No Privilege, Says U.S. Supreme Court
The U.S. Supreme Court has refused to recognize a First Amendment privilege for journalists that would release them from the requirement — shared by all other citizens — to answer subpoenas and testify in court.
In Branzburg v. Hayes (1972), the Court said that because ordinary citizens enjoy no protection from grand jury subpoenas, journalists can’t hide behind the First Amendment. This applies as well to a journalist who has promised a source anonymity.
The Court tossed the ball into Congress’s court — you want a shield law, you write one. And you can make it as broad or as narrow as you wish.
On March 31, 2009, the House of Representatives passed H.R. 985, the Free Flow of Information Act, which would provide a qualified privilege to journalists seeking to avoid a federal subpoena.
On December 10, 2009, the Senate Judiciary Committee passed S. 448, a Senate shield bill. The bills differ on a number of key points, and there are many issues still up in the air: Who is eligible for the privilege? When can it be overridden?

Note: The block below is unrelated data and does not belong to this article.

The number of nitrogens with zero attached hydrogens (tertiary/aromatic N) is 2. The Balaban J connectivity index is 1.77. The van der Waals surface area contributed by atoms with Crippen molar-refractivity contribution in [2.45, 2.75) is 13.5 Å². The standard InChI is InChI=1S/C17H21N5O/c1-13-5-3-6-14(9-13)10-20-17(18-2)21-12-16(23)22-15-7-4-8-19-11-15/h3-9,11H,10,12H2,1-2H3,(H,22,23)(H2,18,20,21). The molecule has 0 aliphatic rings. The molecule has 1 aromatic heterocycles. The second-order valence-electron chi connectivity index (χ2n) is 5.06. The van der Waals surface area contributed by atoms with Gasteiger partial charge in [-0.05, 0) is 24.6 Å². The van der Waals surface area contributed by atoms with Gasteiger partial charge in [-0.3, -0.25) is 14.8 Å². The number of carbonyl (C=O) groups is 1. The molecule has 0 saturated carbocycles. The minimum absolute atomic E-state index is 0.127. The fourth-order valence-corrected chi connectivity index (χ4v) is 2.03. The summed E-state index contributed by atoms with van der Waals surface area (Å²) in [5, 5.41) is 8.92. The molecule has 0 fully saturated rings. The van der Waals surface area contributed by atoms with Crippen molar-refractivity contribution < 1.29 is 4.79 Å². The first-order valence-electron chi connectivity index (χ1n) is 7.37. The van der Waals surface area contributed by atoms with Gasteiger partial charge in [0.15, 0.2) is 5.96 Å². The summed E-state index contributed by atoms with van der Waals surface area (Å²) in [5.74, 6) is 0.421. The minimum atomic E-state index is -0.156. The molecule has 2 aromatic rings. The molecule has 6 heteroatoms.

So you can’t dodge the feds — yet. But many states have shield laws of one form or another to protect journalists in state and local cases. For a state-by-state rundown of journalist shield laws, visit the Citizen Media Law Project.
If You Are Subpoenaed
If you are subpoenaed, contact a lawyer. Do not destroy any of the subpoenaed material, as this can lead to serious charges. Media law experts advise being careful with any promise of anonymity to a source — because you might have to go to jail to keep your promise.
In addition to being experts at their craft, image makers need to be aware of the legal issues surrounding their chosen line of work. I will write more about image makers and the law in future columns.
The material in this column comes from a chapter I wrote on media law for Videojournalism: Multimedia Storytelling, a new textbook by Ken Kobré, professor of photojournalism at San Francisco State University and author of Photojournalism, the Professionals’ Approach, now in its sixth edition. Focal Press will publish Kobré’s new book in 2011.
Meanwhile, if you have had any experience with this perplexing issue, I’d love to hear from you.